The Talking Dog is a unique and fun method of teaching your dog basic communication skills. This video is a great way to help your dog learn how to communicate with you and others. You will also be able to teach your dog the difference between saying “no” or “OK”. This video will also expose your dog to some surprising facts about dogs and their language. The more you utilize this video with your dog, the more it will help them master talking. They are able to hear what you say!
Hans Pastusz Rohen, an animal behaviorist, award-winning animal behaviorist, has created the Talking Dog video. He is a specialist in understanding the dog’s psychology and how our canine friends utilize complex math to solve problems. His discoveries have earned him many awards, including the 1999 Breakthrough Award by the American Psychological Association (London, England) and the Royal Society of Medicine (London, England).
Von Osten’s book The Talking Dog reveals a bizarre anomaly where dogs can comprehend the meaning behind words even when they’ve never heard them before. He explained that the reason he discovered the phenomenon of the talking dog was because dogs employ the same processing methods as humans when processing verbal information. He discovered that dogs make use of an illusion called the stumpfog effect, which is essentially a fancy term for what’s known as the “illusory auditory system.” This is what allows a normal person to comprehend speech even if they have never heard it before.
In The Talking Dog, von osten clarifies that dogs employ the same kind of process as people to process the meaning behind spoken words. The key to this is their ability to connect certain sounds (like the clicks and snaps in the speech) with a visual image. In essence, dogs use the same type of connections that humans do trying to make sense of the visual information they’re getting.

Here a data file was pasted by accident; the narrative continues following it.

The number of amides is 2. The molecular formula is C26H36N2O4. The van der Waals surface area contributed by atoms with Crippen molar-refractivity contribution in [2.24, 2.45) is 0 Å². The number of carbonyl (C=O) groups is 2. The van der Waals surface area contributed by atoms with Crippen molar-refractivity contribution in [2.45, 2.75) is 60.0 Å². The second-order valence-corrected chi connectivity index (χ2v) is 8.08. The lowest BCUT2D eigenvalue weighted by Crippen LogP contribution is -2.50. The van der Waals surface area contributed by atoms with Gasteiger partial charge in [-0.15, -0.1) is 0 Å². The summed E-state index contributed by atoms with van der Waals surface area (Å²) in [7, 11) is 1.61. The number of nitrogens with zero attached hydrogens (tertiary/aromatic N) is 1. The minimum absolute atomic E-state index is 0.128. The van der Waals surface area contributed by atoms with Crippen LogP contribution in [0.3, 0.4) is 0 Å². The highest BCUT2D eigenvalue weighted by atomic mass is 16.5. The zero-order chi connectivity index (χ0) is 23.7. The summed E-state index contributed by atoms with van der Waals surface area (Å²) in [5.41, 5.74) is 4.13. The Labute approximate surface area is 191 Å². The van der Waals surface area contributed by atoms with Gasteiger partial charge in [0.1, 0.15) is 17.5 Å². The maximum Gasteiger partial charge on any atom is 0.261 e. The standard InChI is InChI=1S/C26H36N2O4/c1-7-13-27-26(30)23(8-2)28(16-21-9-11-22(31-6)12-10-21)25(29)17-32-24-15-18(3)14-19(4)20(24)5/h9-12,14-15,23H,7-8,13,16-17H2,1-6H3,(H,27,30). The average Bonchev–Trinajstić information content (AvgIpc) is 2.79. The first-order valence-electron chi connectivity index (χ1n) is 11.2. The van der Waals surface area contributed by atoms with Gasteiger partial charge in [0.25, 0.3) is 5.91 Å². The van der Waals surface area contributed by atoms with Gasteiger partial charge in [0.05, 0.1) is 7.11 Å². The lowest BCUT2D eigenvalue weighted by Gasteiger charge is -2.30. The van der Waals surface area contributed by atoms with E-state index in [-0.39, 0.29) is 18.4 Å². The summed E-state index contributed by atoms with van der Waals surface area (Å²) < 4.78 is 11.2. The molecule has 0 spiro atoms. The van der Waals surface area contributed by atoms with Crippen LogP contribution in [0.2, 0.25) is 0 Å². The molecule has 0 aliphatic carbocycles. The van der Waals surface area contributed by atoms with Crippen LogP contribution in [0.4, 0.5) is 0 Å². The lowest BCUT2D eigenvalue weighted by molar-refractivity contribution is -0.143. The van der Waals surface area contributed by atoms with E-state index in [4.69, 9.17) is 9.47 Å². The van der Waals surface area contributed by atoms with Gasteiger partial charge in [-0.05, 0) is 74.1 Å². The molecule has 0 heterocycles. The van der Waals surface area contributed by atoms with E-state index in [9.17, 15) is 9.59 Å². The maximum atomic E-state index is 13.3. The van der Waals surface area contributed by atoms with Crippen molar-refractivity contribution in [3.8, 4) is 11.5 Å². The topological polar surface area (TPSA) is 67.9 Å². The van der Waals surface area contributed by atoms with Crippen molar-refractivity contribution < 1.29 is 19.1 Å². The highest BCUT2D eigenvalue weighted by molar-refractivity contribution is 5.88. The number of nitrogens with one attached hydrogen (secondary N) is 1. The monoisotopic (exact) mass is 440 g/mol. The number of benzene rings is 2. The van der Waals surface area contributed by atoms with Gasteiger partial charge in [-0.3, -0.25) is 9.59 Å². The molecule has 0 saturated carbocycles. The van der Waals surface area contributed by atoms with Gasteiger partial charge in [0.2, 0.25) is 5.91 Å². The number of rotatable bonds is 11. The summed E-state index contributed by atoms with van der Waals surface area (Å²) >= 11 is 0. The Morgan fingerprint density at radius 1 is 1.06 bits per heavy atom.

To test this Von Osten recorded a number of dog sounds and asked some dog owners to watch similar things being said by a person. The video was then viewed by the dog owners who were asked to rate how accurate they understood the meaning. The results were interesting: the more of an effort the dog owner put into hearing the sound, the better their judgment of the speaker’s message was. It seems that dogs process video and sound in the same way. The dogs were also able to remember the names of the speakers they heard.
In addition to talking dogs, von Osten also has written books on the topic. The book What Every Dog Owner Needs to Know provides information on the experiment with talking dogs as well as explanations of the theory. The theory is explained in depth and the number of slips and buttons that are used are explained in the book. The concept isn’t completely novel, but it is new to dog owners, and a lot of the details are new to me as well. I have seen that other researchers have replicated the same results, however I am not an expert in this area and cannot vouch for its reliability.
In conclusion, while the book isn’t an attempt to replicate the scientific research behind the Talking Dog phenomenon, I do find it a very interesting read and believe it is well worth your time. I do not, however, claim to be a scientist and can’t confirm the truthfulness of any of the claims made in this book. I am however a very big fan of the concept and am sure that other dog lovers will view this as a fantastic way to gain knowledge about the psychology of their pet. Much like clever Hans canaries who wag their way through an interview, my dog is able to speak to anyone at any time, saying whatever comes to his mind. It’s incredible. I am looking forward to reading more books by the author and perhaps even in his “Dog Whisperer” series.